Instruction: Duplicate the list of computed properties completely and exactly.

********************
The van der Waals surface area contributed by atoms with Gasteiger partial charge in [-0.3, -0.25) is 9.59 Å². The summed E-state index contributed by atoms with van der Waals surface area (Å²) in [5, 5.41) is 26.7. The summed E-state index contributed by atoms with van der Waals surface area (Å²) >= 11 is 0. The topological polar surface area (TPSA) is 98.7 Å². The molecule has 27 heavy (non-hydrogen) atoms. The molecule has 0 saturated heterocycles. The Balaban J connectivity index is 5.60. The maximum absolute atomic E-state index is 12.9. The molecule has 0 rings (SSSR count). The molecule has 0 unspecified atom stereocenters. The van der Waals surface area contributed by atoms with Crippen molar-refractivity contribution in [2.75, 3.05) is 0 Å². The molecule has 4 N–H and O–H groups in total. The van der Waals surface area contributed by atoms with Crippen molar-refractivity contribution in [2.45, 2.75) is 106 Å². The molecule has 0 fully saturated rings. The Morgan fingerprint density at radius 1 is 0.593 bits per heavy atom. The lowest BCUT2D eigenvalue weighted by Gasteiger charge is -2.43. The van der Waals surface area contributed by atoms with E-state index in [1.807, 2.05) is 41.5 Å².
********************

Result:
The van der Waals surface area contributed by atoms with Gasteiger partial charge in [-0.3, -0.25) is 9.59 Å². The summed E-state index contributed by atoms with van der Waals surface area (Å²) in [5, 5.41) is 26.7. The summed E-state index contributed by atoms with van der Waals surface area (Å²) >= 11 is 0. The topological polar surface area (TPSA) is 98.7 Å². The molecule has 27 heavy (non-hydrogen) atoms. The molecule has 0 saturated heterocycles. The Balaban J connectivity index is 5.60. The maximum absolute atomic E-state index is 12.9. The molecule has 0 rings (SSSR count). The molecule has 0 unspecified atom stereocenters. The van der Waals surface area contributed by atoms with Crippen molar-refractivity contribution in [2.75, 3.05) is 0 Å². The molecule has 4 N–H and O–H groups in total. The van der Waals surface area contributed by atoms with Crippen molar-refractivity contribution in [2.45, 2.75) is 106 Å². The molecule has 0 fully saturated rings. The Morgan fingerprint density at radius 1 is 0.593 bits per heavy atom. The lowest BCUT2D eigenvalue weighted by Gasteiger charge is -2.43. The van der Waals surface area contributed by atoms with E-state index in [1.807, 2.05) is 41.5 Å².